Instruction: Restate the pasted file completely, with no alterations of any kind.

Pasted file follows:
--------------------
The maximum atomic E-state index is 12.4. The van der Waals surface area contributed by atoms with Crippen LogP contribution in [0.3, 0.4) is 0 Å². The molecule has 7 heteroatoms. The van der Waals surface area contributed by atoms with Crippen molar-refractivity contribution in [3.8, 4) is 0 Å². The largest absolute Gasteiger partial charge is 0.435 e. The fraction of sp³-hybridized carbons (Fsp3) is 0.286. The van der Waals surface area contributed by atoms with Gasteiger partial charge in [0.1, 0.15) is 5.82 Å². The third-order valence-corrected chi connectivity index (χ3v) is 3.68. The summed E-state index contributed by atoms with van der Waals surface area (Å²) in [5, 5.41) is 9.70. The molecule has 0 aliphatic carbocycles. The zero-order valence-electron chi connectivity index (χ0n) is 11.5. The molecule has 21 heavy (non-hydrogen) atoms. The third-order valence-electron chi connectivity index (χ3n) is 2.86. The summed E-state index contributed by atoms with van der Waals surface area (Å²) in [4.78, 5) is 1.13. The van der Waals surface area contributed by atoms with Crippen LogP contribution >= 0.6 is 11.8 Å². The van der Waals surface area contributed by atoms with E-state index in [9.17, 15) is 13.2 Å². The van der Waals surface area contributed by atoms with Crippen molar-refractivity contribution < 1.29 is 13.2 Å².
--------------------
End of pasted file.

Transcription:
The maximum atomic E-state index is 12.4. The van der Waals surface area contributed by atoms with Crippen LogP contribution in [0.3, 0.4) is 0 Å². The molecule has 7 heteroatoms. The van der Waals surface area contributed by atoms with Crippen molar-refractivity contribution in [3.8, 4) is 0 Å². The largest absolute Gasteiger partial charge is 0.435 e. The fraction of sp³-hybridized carbons (Fsp3) is 0.286. The van der Waals surface area contributed by atoms with Gasteiger partial charge in [0.1, 0.15) is 5.82 Å². The third-order valence-corrected chi connectivity index (χ3v) is 3.68. The summed E-state index contributed by atoms with van der Waals surface area (Å²) in [5, 5.41) is 9.70. The molecule has 0 aliphatic carbocycles. The zero-order valence-electron chi connectivity index (χ0n) is 11.5. The molecule has 21 heavy (non-hydrogen) atoms. The third-order valence-electron chi connectivity index (χ3n) is 2.86. The summed E-state index contributed by atoms with van der Waals surface area (Å²) in [4.78, 5) is 1.13. The van der Waals surface area contributed by atoms with Crippen LogP contribution >= 0.6 is 11.8 Å². The van der Waals surface area contributed by atoms with E-state index in [9.17, 15) is 13.2 Å². The van der Waals surface area contributed by atoms with Crippen molar-refractivity contribution < 1.29 is 13.2 Å².